Much creepier than I expected and much smarter, The Island of Dr. Moreau, as with so much of H.G. Wells’ science fiction, addressed the ethical pitfalls of a scientific eventuality far too early to be anything other than prophetic, yet it still manages to be more entertaining than preachy.
Edward Prendick finds himself shipwrecked on an island with Doctors Montgomery and Moreau. The former a follower of the latter, who just happens to be a mad vivisectionist. Beyond these scientists, Prendick finds himself intensely weirded out by the other inhabitants of the island, frightening man-animals created by Dr. Moreau.
Moreau captures the island’s animals and painfully turns them into half-men, then forces them to live by strict standards that he believes will overcome their bestial natures. Moreau’s primary commandment is that they cannot eat meat. This is, of course, a recipe for suspense and horror, for how can one expect Leopard Men or Puma Men to curb their need for meat, when the humans conducting the experiments cannot curb their own bestial natures? It simply can’t be done.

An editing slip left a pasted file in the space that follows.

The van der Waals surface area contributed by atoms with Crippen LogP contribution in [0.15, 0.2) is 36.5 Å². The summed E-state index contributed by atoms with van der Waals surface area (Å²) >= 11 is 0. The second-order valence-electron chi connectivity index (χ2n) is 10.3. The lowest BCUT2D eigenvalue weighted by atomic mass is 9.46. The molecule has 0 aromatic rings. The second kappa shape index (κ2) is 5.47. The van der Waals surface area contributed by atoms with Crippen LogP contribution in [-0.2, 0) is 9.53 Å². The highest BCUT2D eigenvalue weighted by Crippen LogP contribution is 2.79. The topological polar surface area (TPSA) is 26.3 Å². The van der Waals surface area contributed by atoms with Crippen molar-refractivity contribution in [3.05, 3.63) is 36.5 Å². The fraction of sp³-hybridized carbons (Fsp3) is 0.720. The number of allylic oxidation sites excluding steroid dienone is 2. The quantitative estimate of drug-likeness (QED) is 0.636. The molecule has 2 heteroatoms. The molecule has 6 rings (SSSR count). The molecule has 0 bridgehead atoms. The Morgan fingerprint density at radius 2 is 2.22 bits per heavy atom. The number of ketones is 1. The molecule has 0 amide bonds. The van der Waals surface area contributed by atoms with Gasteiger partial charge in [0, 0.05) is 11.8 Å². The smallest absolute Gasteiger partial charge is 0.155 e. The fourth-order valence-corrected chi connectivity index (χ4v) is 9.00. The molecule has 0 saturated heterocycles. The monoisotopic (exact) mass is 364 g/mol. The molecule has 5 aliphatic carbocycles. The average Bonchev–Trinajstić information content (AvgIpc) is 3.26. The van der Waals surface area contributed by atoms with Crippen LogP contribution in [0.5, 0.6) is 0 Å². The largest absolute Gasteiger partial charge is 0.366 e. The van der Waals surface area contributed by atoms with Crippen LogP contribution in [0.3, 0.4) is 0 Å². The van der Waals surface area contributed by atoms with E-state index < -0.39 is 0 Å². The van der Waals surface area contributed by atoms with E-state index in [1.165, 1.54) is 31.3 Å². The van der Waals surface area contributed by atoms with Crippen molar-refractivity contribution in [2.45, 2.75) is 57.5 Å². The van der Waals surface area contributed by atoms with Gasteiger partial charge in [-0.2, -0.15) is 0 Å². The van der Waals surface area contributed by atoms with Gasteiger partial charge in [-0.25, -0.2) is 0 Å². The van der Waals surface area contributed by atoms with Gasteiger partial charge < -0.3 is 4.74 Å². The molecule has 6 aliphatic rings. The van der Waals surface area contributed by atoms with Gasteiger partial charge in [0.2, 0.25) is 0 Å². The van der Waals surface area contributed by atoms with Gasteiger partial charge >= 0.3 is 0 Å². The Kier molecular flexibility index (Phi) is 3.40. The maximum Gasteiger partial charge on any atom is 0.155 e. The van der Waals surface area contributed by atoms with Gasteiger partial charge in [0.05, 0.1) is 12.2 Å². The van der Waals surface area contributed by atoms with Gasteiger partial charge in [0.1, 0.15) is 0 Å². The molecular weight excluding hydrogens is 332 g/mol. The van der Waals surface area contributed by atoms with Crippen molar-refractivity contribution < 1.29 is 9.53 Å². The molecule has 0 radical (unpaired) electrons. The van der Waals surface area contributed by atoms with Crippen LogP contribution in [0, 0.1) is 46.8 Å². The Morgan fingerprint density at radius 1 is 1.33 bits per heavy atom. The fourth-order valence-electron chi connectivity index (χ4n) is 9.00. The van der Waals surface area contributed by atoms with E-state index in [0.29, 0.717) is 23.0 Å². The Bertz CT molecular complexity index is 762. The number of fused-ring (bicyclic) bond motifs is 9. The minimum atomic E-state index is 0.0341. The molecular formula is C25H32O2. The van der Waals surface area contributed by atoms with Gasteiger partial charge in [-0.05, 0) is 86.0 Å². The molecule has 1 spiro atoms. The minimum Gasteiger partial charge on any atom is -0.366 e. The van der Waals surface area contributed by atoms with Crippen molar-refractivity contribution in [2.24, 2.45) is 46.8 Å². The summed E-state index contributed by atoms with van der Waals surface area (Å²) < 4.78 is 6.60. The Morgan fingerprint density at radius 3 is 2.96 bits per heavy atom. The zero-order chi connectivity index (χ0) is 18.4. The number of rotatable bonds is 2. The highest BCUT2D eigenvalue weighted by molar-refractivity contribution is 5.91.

Prendick finds himself becoming a participant, although not entirely willingly, in Moreau’s society of vivisection. And once the animals finally rebel, as we know they must, he becomes the last man on the island, watching the tortured animals return to their natures and throw off Moreau’s pseudo-society.
Even now, one hundred and thirteen years after it was written, The Island of Dr. Moreau is spooky enough to work as an effective horror/sci-fi story, but its still relevant thematic depth is what makes Moreau essential to anyone who loves books. Genetics (eugenics), animal experimentation, psychology, colonization, imperialism, patriarchy, scientific chauvinism, religion, and ethical imposition are seriously and intelligently explored. Wells’ implied conclusions may be unsettling at times, but The Island of Dr. Moreau will make you think.